The Branches Of Time by Luca Rossi
Published by Createspace
Published 13 June 2015
I was given a copy by the author and voluntarily reviewed it.
WHAT’S IT’S ABOUT
A shower of splinters exterminates the people of the island of Turios. Only Bashinoir, badly wounded, his wife Lil and the Priestess Miril survive. They would like to give a worthy burial to their loved ones, but the corpses have disappeared. Their only hope of salvation lies in the magical protection of the Temple. But they must cope with dark threats. A shadow haunts their hearts, threatening to divide and destroy them; their bodies seem to be less consistent. The closeness between the two women contrasts with the isolation of Bashinoir.
In the realm of Isk, wizards and advisors must submit to the insatiable greed of sex and war as well as the power of King Beanor. The last of his young wives, however, does not want to surrender to the loss of love and freedom. Will games and tricks under the sheets be the key turning point of a millenarian war?
Why does she keep flirting with that moron? Wondered Bashinoir, the best man.
WHAT I THOUGHT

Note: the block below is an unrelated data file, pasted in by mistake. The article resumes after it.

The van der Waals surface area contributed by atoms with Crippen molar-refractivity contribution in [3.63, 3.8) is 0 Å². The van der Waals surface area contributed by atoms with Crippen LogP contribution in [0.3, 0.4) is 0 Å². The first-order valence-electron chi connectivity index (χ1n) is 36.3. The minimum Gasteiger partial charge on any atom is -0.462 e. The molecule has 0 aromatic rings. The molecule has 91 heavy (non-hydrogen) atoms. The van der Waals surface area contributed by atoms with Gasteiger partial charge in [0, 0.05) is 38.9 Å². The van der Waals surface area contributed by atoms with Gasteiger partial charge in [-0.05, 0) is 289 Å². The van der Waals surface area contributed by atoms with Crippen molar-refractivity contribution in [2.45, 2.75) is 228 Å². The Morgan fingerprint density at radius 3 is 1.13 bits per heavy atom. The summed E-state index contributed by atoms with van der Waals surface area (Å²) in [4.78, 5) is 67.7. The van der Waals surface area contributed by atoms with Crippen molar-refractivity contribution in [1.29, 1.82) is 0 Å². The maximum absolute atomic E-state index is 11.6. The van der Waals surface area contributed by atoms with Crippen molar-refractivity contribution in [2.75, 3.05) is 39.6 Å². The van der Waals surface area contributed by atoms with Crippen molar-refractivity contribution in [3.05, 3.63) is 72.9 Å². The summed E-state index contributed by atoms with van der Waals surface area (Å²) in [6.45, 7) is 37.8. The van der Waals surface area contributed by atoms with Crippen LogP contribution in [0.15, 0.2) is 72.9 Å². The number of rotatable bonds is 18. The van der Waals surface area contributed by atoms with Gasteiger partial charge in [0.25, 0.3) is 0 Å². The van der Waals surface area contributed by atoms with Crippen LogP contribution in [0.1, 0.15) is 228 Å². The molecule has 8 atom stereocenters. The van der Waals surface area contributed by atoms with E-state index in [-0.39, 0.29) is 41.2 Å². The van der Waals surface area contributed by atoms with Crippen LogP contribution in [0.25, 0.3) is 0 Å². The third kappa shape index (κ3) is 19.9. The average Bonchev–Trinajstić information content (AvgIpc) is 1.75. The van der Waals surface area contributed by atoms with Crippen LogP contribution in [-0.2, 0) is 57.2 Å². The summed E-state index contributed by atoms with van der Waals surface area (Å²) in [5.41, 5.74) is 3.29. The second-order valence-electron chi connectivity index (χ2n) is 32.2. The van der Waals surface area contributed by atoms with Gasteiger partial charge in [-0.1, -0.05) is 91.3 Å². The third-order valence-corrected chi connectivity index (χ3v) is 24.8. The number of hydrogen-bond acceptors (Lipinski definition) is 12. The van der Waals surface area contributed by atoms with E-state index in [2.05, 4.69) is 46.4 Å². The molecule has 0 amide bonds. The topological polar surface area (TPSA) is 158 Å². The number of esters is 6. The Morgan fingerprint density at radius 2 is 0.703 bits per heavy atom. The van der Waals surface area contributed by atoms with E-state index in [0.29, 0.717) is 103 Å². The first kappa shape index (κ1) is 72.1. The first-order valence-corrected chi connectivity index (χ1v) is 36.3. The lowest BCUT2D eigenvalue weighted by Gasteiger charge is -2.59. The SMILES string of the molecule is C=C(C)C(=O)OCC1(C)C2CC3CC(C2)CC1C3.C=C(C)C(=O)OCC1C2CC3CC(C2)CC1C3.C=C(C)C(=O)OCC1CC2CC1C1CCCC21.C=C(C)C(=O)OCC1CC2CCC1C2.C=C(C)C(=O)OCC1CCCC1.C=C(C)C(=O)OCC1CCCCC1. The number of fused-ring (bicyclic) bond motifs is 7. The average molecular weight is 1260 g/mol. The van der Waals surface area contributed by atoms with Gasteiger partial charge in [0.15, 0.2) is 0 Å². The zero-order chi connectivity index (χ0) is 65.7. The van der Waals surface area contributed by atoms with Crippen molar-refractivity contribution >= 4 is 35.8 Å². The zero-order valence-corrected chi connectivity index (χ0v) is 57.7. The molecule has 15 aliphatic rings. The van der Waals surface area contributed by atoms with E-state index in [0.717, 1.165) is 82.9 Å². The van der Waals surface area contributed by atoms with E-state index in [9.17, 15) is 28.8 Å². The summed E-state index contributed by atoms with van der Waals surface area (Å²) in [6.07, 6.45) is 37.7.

The Branches of Time ultimately didn’t work for me. I loved the idea behind it, the intrigue and mystery and I love books that screw around with time. There are some good moments in the book, plenty of tension, drama and intrigue that kept me guessing. However, there are so many elements that left me cold. There is very little world building in the novel and the descriptions of the island and the world the characters inhabit are too vague for me so I didn’t get a real sense of place. I’m not saying I wanted the world described in minute detail but give me something to work with. The characters are okay but none of them are heroic or very interesting so I found myself wondering why these three had been saved. Surely there were much more interesting people that could have been kept alive. There is too much tell and not enough show. The priestess launches into lengthy explanations about what she thinks is going on which could have been better executed. There is a lesbian romance hinted between the two women which is not believable and made me cringe at times. As I lesbian myself I usually cheer when a writer introduces some girl-on-girl action but I just cringed at the awkwardness of the whole thing. There is a lot of sex in the novel. I’m not a prude and the amount of sex wasn’t an issue, it was just bad, awkward sex that made me roll my eyes. The novel opens well with a shower of rock shards slaughtering everyone on the island, a mystery that still isn’t solved. I also liked the chapters shifting from what’s happening on Turios to Beanor’s kingdom of Isk. Beanor is pretty much a wanker and I hope someone slits his throat real soon. I did enjoy these parallel storylines. However, there were so many elements that didn’t work for me which made The Branches of Time very disjointed. I do want to know what happens; how does Beanor’s story end, why did the people of Turios die and is the priestess’s theory right. I just don’t know if I would continue reading the series as some elements put me off.